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Matthews v. Colvin

United States District Court, Fourth Circuit

January 24, 2014

CAROLYN W. COLVIN, Acting Commissioner of Social Security, Defendant.



This matter is before the Court by the parties' consent. (ECF Nos. 6, 7). Vincent Piazza, Esq. has filed a petition for attorney's fees pursuant to the Social Security Act, 42 U.S.C. § 406(b) and § 1383(d)(2).[1] (ECF No. 42). The Commissioner opposes Mr. Piazza's petition, alleging that it is untimely. (ECF No. 46). No hearing is necessary. Local Rule 105.6 (D. Md. 2011). For the reasons set forth below, Mr. Piazza's Petition for Attorney's Fees is DENIED.


On March 6, 2006, Gary Matthews filed applications for supplemental security income ("SSI") and disability insurance benefits ("DIB"). (ECF No. 42, Exh. 2 at 8). He was represented throughout the agency proceedings, and the subsequent court proceedings, by Mr. Piazza. Id. at 5. After benefits were denied through the administrative appeals process, on May 29, 2009, Mr. Matthews petitioned this Court to review the Social Security Administration's final decision to deny his claim. (ECF No. 1). After Mr. Matthews submitted a motion for summary judgment, (ECF No. 13), the Commissioner filed a consent motion to remand his claims to the agency under Sentence Four of 42 U.S.C. § 405(g). (ECF No. 37). This Court granted the consent remand on December 29, 2010. (ECF No. 38).

After the consent remand, on January 11, 2011, Mr. Matthews requested attorney's fees for Mr. Piazza under the Equal Access to Justice Act ("EAJA"). (ECF No. 39). Mr. Piazza was granted $4, 225.00 in EAJA fees for his 33.8 hours of work.[2] (ECF No. 39, Exh. 2 and ECF No. 41). After further proceedings at the agency, Administrative Law Judge William F. Clark found Mr. Matthews to be disabled, and to be eligible for SSI and DIB benefits from his alleged disability onset date of January 14, 2006. (ECF No. 42, Exh. 2). On September 17, 2013, the SSA sent Mr. Matthews and Mr. Piazza a Notice of Award, calculating the past-due DIB benefits owed to Mr. Matthews in the total amount of $50, 889.00. (ECF No. 42, Exh. 4).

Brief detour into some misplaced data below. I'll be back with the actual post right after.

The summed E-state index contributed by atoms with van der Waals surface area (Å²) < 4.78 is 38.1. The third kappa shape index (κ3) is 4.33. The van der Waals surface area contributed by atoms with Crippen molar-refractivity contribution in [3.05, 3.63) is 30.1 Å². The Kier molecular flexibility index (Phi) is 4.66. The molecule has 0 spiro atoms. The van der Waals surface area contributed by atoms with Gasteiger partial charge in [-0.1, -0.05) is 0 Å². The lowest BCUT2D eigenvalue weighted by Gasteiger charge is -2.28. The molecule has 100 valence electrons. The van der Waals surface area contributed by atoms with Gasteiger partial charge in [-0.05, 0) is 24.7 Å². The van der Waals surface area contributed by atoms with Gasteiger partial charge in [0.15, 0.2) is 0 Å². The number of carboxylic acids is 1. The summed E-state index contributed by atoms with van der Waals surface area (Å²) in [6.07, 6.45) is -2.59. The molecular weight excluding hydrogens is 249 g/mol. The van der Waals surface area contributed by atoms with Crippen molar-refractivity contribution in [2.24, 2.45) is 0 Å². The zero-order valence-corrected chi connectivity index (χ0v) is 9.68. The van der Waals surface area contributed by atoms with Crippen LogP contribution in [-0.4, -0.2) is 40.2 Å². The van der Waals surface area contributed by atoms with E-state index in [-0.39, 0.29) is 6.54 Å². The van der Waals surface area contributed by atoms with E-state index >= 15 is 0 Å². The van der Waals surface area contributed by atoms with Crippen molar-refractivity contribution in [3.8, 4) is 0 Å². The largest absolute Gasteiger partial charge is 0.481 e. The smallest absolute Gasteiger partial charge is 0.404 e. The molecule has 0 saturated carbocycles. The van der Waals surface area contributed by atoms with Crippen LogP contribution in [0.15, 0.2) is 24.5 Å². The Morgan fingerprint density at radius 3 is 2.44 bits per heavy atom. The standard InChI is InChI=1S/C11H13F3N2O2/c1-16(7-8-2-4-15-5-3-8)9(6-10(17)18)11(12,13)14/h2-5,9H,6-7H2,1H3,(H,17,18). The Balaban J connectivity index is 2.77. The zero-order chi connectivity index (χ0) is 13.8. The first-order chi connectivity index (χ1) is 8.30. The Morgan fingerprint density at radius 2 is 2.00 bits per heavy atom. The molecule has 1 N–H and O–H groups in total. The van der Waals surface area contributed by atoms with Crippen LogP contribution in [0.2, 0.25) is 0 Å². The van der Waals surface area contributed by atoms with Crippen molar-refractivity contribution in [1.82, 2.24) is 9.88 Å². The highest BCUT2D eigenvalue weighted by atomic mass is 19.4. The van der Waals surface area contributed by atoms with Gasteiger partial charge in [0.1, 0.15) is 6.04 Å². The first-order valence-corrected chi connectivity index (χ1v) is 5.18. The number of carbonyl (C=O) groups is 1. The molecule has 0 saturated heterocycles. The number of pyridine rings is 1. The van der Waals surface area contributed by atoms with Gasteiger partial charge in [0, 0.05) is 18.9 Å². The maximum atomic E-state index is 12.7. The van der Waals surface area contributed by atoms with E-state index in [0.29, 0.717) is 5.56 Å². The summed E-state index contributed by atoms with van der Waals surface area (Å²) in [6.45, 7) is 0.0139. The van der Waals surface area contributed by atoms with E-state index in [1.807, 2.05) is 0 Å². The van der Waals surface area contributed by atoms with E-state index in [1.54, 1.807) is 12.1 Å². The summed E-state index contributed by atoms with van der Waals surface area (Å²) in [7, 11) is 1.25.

Mr. Piazza filed the instant Petition for Attorney's Fees, pursuant to 42 U.S.C. § 406(b), on November 19, 2013. (ECF No. 42). Mr. Piazza now seeks $12, 722.25 for his work in front of the federal district court. Id. $12, 722.25 equals twenty-five percent of the past-due benefits awarded.


Upon an award of past-due benefits under Title II (DIB), 42 U.S.C. § 406(b) authorizes the payment of reasonable attorney's fees totaling no more than twenty-five percent of such benefits. 42 U.S.C. § 406(b). The Social Security Act does not impose a time limit for fee petitions under § 406(b). Rule 54(d)(2)(B) of the Federal Rules for Civil Procedures states, "Unless a statute or court order provides otherwise, the motion [for attorney's fees] must be filed no later than 14 days after entry of judgment." Fed.R.Civ.P. 54(d)(2)(B)(i). The Local Rules for the United States District Court for the District of Maryland specify that a motion for attorney's fees under § 406(b) must be filed within thirty days of "the entry of judgment." D. Md. R. 109.2(c). Furthermore, "[n]on-compliance with these time limits shall be deemed to be a waiver of any claim for attorney's fees." D. Md. R. 109.2(a).